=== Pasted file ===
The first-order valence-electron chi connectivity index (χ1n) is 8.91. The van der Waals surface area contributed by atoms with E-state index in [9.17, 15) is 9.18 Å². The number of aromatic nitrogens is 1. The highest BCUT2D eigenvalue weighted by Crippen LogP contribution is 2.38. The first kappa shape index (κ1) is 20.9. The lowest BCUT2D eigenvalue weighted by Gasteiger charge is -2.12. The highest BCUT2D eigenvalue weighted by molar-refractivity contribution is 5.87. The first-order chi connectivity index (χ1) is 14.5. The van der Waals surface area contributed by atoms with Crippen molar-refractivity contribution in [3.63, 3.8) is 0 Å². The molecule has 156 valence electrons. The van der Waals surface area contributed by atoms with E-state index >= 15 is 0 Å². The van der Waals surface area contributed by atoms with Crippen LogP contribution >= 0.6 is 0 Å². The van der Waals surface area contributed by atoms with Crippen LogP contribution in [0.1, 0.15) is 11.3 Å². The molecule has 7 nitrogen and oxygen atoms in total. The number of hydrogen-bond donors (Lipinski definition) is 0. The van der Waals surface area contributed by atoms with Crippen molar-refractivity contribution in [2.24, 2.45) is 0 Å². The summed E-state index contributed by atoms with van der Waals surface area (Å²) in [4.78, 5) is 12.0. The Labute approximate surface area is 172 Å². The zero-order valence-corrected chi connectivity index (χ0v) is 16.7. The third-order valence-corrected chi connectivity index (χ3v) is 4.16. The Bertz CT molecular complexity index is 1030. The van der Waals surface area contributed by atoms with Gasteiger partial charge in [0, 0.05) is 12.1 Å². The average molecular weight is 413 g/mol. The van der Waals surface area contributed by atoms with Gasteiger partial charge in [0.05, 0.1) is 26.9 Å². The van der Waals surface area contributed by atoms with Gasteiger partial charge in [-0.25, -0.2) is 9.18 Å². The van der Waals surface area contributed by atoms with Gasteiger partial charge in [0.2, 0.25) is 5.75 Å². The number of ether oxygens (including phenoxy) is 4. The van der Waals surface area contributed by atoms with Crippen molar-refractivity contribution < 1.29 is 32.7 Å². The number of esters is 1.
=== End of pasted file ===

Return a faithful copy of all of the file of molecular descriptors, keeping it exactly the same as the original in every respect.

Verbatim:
The first-order valence-electron chi connectivity index (χ1n) is 8.91. The van der Waals surface area contributed by atoms with E-state index in [9.17, 15) is 9.18 Å². The number of aromatic nitrogens is 1. The highest BCUT2D eigenvalue weighted by Crippen LogP contribution is 2.38. The first kappa shape index (κ1) is 20.9. The lowest BCUT2D eigenvalue weighted by Gasteiger charge is -2.12. The highest BCUT2D eigenvalue weighted by molar-refractivity contribution is 5.87. The first-order chi connectivity index (χ1) is 14.5. The van der Waals surface area contributed by atoms with Crippen molar-refractivity contribution in [3.63, 3.8) is 0 Å². The molecule has 156 valence electrons. The van der Waals surface area contributed by atoms with E-state index >= 15 is 0 Å². The van der Waals surface area contributed by atoms with Crippen LogP contribution >= 0.6 is 0 Å². The van der Waals surface area contributed by atoms with Crippen LogP contribution in [0.1, 0.15) is 11.3 Å². The molecule has 7 nitrogen and oxygen atoms in total. The number of hydrogen-bond donors (Lipinski definition) is 0. The van der Waals surface area contributed by atoms with Crippen molar-refractivity contribution in [2.24, 2.45) is 0 Å². The summed E-state index contributed by atoms with van der Waals surface area (Å²) in [4.78, 5) is 12.0. The Labute approximate surface area is 172 Å². The zero-order valence-corrected chi connectivity index (χ0v) is 16.7. The third-order valence-corrected chi connectivity index (χ3v) is 4.16. The Bertz CT molecular complexity index is 1030. The van der Waals surface area contributed by atoms with Gasteiger partial charge in [0, 0.05) is 12.1 Å². The average molecular weight is 413 g/mol. The van der Waals surface area contributed by atoms with Gasteiger partial charge in [0.05, 0.1) is 26.9 Å². The van der Waals surface area contributed by atoms with Gasteiger partial charge in [-0.25, -0.2) is 9.18 Å². The van der Waals surface area contributed by atoms with Gasteiger partial charge in [0.2, 0.25) is 5.75 Å². The number of ether oxygens (including phenoxy) is 4. The van der Waals surface area contributed by atoms with Crippen molar-refractivity contribution < 1.29 is 32.7 Å². The number of esters is 1.